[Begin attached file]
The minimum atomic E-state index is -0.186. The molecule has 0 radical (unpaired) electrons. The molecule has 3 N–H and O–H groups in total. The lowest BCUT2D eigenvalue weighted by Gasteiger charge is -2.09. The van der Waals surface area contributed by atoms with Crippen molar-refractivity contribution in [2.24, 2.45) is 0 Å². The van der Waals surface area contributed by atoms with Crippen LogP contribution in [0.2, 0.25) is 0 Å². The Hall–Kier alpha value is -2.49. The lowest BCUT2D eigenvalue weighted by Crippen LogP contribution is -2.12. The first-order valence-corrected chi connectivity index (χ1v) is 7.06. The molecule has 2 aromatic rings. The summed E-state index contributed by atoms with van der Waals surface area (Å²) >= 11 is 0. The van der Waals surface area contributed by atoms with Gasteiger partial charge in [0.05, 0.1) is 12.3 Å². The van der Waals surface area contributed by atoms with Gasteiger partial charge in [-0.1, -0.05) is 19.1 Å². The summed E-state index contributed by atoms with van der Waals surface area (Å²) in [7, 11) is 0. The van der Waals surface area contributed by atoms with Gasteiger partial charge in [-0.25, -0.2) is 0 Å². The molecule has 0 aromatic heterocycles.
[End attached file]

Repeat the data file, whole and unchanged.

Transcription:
The minimum atomic E-state index is -0.186. The molecule has 0 radical (unpaired) electrons. The molecule has 3 N–H and O–H groups in total. The lowest BCUT2D eigenvalue weighted by Gasteiger charge is -2.09. The van der Waals surface area contributed by atoms with Crippen molar-refractivity contribution in [2.24, 2.45) is 0 Å². The van der Waals surface area contributed by atoms with Crippen LogP contribution in [0.2, 0.25) is 0 Å². The Hall–Kier alpha value is -2.49. The lowest BCUT2D eigenvalue weighted by Crippen LogP contribution is -2.12. The first-order valence-corrected chi connectivity index (χ1v) is 7.06. The molecule has 2 aromatic rings. The summed E-state index contributed by atoms with van der Waals surface area (Å²) >= 11 is 0. The van der Waals surface area contributed by atoms with Gasteiger partial charge in [0.05, 0.1) is 12.3 Å². The van der Waals surface area contributed by atoms with Gasteiger partial charge in [-0.1, -0.05) is 19.1 Å². The summed E-state index contributed by atoms with van der Waals surface area (Å²) in [7, 11) is 0. The van der Waals surface area contributed by atoms with Gasteiger partial charge in [-0.25, -0.2) is 0 Å². The molecule has 0 aromatic heterocycles.